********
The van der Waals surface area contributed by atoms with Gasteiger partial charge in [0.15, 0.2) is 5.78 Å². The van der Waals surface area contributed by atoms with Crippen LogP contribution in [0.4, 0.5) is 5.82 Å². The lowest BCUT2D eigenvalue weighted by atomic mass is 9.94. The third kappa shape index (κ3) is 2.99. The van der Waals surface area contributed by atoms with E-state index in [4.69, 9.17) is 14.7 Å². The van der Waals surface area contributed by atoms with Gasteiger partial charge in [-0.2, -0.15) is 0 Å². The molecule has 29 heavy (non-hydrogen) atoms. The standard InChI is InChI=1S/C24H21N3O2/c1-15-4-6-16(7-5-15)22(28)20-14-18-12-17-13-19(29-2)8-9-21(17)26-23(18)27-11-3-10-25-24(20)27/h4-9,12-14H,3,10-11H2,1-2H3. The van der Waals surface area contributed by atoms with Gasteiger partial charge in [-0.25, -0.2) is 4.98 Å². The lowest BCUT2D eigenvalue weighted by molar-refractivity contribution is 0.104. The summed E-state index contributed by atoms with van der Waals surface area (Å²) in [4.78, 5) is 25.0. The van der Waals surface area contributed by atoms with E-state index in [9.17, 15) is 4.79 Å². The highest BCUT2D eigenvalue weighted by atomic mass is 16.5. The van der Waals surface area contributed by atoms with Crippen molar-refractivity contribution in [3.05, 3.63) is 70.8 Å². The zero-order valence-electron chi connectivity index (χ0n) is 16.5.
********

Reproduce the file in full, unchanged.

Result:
The van der Waals surface area contributed by atoms with Gasteiger partial charge in [0.15, 0.2) is 5.78 Å². The van der Waals surface area contributed by atoms with Crippen LogP contribution in [0.4, 0.5) is 5.82 Å². The lowest BCUT2D eigenvalue weighted by atomic mass is 9.94. The third kappa shape index (κ3) is 2.99. The van der Waals surface area contributed by atoms with E-state index in [4.69, 9.17) is 14.7 Å². The van der Waals surface area contributed by atoms with Gasteiger partial charge in [-0.2, -0.15) is 0 Å². The molecule has 29 heavy (non-hydrogen) atoms. The standard InChI is InChI=1S/C24H21N3O2/c1-15-4-6-16(7-5-15)22(28)20-14-18-12-17-13-19(29-2)8-9-21(17)26-23(18)27-11-3-10-25-24(20)27/h4-9,12-14H,3,10-11H2,1-2H3. The van der Waals surface area contributed by atoms with Gasteiger partial charge in [-0.25, -0.2) is 4.98 Å². The lowest BCUT2D eigenvalue weighted by molar-refractivity contribution is 0.104. The summed E-state index contributed by atoms with van der Waals surface area (Å²) in [4.78, 5) is 25.0. The van der Waals surface area contributed by atoms with E-state index in [9.17, 15) is 4.79 Å². The highest BCUT2D eigenvalue weighted by atomic mass is 16.5. The van der Waals surface area contributed by atoms with Crippen molar-refractivity contribution in [3.05, 3.63) is 70.8 Å². The zero-order valence-electron chi connectivity index (χ0n) is 16.5.